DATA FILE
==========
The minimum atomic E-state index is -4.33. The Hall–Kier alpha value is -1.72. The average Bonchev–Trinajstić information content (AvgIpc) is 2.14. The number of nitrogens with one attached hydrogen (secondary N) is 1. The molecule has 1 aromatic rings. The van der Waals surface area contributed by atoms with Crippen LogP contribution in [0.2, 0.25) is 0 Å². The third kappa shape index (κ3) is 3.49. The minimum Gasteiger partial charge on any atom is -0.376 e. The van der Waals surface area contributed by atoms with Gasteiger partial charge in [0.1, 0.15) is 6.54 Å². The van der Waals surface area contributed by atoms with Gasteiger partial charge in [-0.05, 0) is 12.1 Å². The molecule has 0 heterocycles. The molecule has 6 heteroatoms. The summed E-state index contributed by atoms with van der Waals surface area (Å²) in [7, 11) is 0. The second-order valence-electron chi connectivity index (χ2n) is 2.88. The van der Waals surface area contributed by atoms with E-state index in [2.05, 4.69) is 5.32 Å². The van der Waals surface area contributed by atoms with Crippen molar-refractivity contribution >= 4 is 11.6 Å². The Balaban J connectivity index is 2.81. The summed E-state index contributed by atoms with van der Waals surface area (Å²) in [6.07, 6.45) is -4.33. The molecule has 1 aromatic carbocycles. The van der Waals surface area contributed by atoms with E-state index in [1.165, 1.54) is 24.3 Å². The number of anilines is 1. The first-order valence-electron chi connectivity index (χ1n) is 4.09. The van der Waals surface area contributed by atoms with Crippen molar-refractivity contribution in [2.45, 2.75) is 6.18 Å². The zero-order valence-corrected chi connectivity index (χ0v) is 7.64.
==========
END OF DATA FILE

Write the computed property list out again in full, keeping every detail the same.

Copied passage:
The minimum atomic E-state index is -4.33. The Hall–Kier alpha value is -1.72. The average Bonchev–Trinajstić information content (AvgIpc) is 2.14. The number of nitrogens with one attached hydrogen (secondary N) is 1. The molecule has 1 aromatic rings. The van der Waals surface area contributed by atoms with Crippen LogP contribution in [0.2, 0.25) is 0 Å². The third kappa shape index (κ3) is 3.49. The minimum Gasteiger partial charge on any atom is -0.376 e. The van der Waals surface area contributed by atoms with Gasteiger partial charge in [0.1, 0.15) is 6.54 Å². The van der Waals surface area contributed by atoms with Gasteiger partial charge in [-0.05, 0) is 12.1 Å². The molecule has 0 heterocycles. The molecule has 6 heteroatoms. The summed E-state index contributed by atoms with van der Waals surface area (Å²) in [7, 11) is 0. The second-order valence-electron chi connectivity index (χ2n) is 2.88. The van der Waals surface area contributed by atoms with E-state index in [2.05, 4.69) is 5.32 Å². The van der Waals surface area contributed by atoms with Crippen molar-refractivity contribution >= 4 is 11.6 Å². The Balaban J connectivity index is 2.81. The summed E-state index contributed by atoms with van der Waals surface area (Å²) in [6.07, 6.45) is -4.33. The molecule has 1 aromatic carbocycles. The van der Waals surface area contributed by atoms with E-state index in [1.165, 1.54) is 24.3 Å². The number of anilines is 1. The first-order valence-electron chi connectivity index (χ1n) is 4.09. The van der Waals surface area contributed by atoms with Crippen molar-refractivity contribution in [2.45, 2.75) is 6.18 Å². The zero-order valence-corrected chi connectivity index (χ0v) is 7.64.